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  1. #1
    Senior Member madhouse's Avatar
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    Fitness level vs Calorie burn

    My brother and I were on a bike ride; we both weigh the same and ride similar bikes. We both were wearing a hear rate monitor. His average heart rate was 20 ticks over mine; according to his heart rate monitor he burned 20% more calories than I.

    Correct me if I'm wrong, but my understanding is that a calorie is a unit of measure of energy. Regardless of our fitness level shouldn't it take the same amount of energy to get our similar loads down the road?

  2. #2
    Senior Member telebianchi's Avatar
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    There are more variables to take into account. HRMs use heart rate in algorithms to estimate calories used. So if your brother's heart rate was higher it makes sense that the HRM said he burned more calories. The heart rate difference could just be a natural variance between you and your brother, your brother was having a bad day, you were having a good day, one of your HRM sensors was not reading and transmitting the same as the other due to position on the chest, a battery was getting low, the settings in the HRM were not the same (age, gender, weight). One might be tempted to make a judgement that 20 bpm is a big difference, but due to all the other factors and only a single ride for data I know better than to do that.

    I've used the calorie counts from my Polar HRM to help with weight loss and maintenance. It works well for that but the numbers it produces are only good for comparison with my own history (and even then there is probably some variance for the reasons I mentioned in the first paragraph). But it is not sensitive or sophisticated enough to be used to compare my numbers to anyone else's beyond general curiosity.
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  3. #3
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    Neglecting things like wind drag and drafting, it takes the same energy to move two bikes and riders down the same course.

    Note, though, that's power to the pedals. If you're in better shape than your brother, you can generate that power more efficiently than he can. He probably wastes more energy as heat than you do.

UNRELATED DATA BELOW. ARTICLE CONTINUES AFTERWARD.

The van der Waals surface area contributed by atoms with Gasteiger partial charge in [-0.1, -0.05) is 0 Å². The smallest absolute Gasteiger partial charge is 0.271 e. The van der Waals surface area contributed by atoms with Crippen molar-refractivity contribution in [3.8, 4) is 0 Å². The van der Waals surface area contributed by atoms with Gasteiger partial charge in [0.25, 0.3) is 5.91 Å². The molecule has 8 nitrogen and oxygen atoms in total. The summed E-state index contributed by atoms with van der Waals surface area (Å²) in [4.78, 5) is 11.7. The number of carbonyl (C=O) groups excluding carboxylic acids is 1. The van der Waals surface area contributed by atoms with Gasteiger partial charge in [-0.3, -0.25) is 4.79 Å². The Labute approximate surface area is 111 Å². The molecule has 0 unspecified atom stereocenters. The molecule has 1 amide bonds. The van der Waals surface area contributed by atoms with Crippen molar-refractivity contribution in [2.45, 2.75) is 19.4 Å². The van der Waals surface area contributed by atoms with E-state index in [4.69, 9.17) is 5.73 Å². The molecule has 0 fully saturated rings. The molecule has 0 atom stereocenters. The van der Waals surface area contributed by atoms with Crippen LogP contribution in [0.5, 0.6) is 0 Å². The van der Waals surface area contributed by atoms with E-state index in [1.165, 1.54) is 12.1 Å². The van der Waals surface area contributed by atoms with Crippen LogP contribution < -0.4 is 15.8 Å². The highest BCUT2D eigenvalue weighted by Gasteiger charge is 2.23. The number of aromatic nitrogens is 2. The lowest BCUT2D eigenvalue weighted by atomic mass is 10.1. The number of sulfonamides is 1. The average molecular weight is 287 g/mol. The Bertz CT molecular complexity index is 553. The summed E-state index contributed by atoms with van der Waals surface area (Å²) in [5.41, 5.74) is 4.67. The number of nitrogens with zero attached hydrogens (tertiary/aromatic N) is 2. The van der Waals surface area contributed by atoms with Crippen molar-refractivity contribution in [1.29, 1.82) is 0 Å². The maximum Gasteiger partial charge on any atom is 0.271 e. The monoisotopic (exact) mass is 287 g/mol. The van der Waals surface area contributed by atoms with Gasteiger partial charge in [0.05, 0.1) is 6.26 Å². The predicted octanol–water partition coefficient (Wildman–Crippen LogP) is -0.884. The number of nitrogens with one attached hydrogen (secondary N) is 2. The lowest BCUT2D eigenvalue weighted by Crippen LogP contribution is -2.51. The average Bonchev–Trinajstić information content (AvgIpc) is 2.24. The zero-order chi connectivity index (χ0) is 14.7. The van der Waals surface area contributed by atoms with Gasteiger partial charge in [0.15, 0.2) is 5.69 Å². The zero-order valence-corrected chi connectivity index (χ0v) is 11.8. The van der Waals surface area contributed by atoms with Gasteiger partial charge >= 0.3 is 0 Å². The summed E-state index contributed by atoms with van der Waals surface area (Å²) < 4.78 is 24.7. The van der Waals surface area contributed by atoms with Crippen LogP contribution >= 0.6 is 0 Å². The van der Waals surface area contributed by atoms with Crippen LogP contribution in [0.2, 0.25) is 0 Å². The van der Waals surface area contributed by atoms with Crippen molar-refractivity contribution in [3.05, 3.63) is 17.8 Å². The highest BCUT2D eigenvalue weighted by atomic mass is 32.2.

Of course, there's also the problem of how accurate the HRM settings and algorithms are. Bottom line, a HRM may be useful for your training, but forget about comparing yourself to someone else based on their output.

  4. #4
    Senior Member squirtdad's Avatar
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    I think there is confusion here over work and energy.

    the work done, moving similar mass over equal distances during the same time period is the same.

    the energy required to do that work can be different.


    Say one bike had bad bearings, rusted chain and no lube and the other was perfectly lube and adjusted. The amount of energy input to get the work (mass, distance, time) done would be greater with bike with more internal resistance. so the guy on the junker would burn more calories to get the same amount of work done.

    I can't vouch for the science, but when I am out of shape I sure feel like I work harder to get the same results than I do when i am in shape, so can see that making a differnces in calorie burn between two diferent cyclists.
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    Senior Member Koobazaur's Avatar
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    humans aren't perfectly efficient and consistent machines. two people performing the exact same movements can be generating vastly different amount of power / engaging different muscles / burning different amounts of calories etc.